4.4. Social Pressures

The final theme is social pressures, with the subthemes of social stigma and men’s abnormal behavior. As discussed above, psychological pressures caused by obesity are closely linked to social pressures. In this regard, worries about social limitations, discriminations, and social stigmas are the most serious issues. An overweight body is seen as a distinctively labeled body in society. Participants expressed their dissatisfaction with the way people had treated them in social settings. Contemptuous behaviors and sardonic statements as well as long stares at overweight bodies are among the social pressures exerted on overweight people.

4.4.1. Social Stigma

An overweight body is associated with a negative social experience, exerting psychological pressures on the person. Obese females are usually under more social pressure than obese males. For instance, Participant #12 was a 29-year-old woman who narrated the most bitter childhood and adolescence experiences, having a negative view about her present experience:

“Kids would make fun of me at school; no one was happy about my obesity and my family is really upset about it. They think I may fall ill. I hear sardonic comments out on streets; I’m stared at. People don’t have the right to judge others’ appearance. Obesity is an illness; it’s not something indecent; [because of these reasons] fat people don’t tend to appear in the society”.

Some of the participants described this discrimination and label as being natural, but some found it inappropriate. Participant #15 is a 33-year-old woman who is a university professor. She believed that although she was respected at the university because of her position, she was under pressure in other social areas:

“Because I’m a university professor and because of my position in my workplace, no one mentioned my obesity. But those who don’t know me accost me out on streets and humiliate me. They say, ‘How much do you eat?’, ‘Are you pregnant?!’“.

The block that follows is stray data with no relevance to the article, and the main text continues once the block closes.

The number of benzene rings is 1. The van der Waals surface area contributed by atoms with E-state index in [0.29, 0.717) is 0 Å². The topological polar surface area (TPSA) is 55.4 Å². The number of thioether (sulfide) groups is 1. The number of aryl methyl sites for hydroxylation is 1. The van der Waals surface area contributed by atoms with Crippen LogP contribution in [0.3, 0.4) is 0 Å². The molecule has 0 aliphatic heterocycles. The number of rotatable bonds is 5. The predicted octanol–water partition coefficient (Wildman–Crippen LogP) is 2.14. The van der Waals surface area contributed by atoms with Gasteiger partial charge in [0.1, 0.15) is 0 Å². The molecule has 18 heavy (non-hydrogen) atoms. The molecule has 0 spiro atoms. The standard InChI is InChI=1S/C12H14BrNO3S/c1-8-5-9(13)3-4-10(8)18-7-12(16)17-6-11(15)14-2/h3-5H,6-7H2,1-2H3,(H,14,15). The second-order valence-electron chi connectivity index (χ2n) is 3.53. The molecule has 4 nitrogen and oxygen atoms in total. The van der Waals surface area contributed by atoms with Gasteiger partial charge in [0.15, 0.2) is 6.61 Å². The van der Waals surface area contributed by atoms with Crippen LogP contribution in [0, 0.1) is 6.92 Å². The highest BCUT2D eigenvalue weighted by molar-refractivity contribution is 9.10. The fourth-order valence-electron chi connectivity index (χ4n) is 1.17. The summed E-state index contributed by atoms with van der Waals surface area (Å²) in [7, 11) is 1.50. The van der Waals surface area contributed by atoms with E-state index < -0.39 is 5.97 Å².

As an overweight person enters society, they face all kinds of pressures and social labels. The body in such cases feels like an unwanted object attached to the patient’s soul, not leaving him or her alone. The experience of social stigma is mostly due to the fact that ‘others’ find the overweight person a criminal or at least one who deserves reproach.

“My coworkers have several servings in the workplace every day but order me not to eat! Although they indulge in eating, they never gain weight. It really makes me feel bad! When I take a taxi, I always sit on the front seat; cabdrivers make fun of me; I don’t ever go to fashion and clothing shops because whenever I do, the salesperson turns her back to me” (59-year-old woman).

4.4.2. Men’s Abnormal Behaviors

One of the tragic experiences, especially for women, is the abnormal behaviors that society shows toward overweight people. In the following case, the aberrant conduct of men made the overweight woman have a negative experience:

“I’ve had arguments with people in taxis several times. I even once gave a punch to someone who touched my thighs and made a scene. Men touch women a lot these days on streets and rub themselves against me; all because I’m fat” (24-year-old woman).

This utterance clearly shows how overweight bodies may be abused. Because of their feminine body structure and the patriarchal culture, women are more exposed to social abnormal behaviors.

5. Discussion

The results show that the overweight people interviewed had a continual negative lived experience which affected the quality of their lives. The negative experiences were physical limitations, loss of opportunities, social pressures, and psychological pressures. The comprehensive understanding of the issue at hand revealed that obesity is associated with negative experiences. Limitations to everyday activities and challenges in doing personal tasks are just parts of this experience, which is, in fact, an experience of incapacity. Other aspects of this experience are physical pain, loss of social and economic opportunities, and socio-psychological pressures. Viewing obesity as an emergent modern phenomenon and considering the personal experiences of overweight people, one can learn that overweight people normally go through two stages in dealing with the problem. The first stage involves them actively combating obesity by taking remedial measures and getting involved in sports. The self of the overweight person, at this stage, is resistant and strong. During the second stage, however, as the person does not find any favorable results, their self becomes passive, and in the self-versus-biology conflict, the biological aspect is the final winner.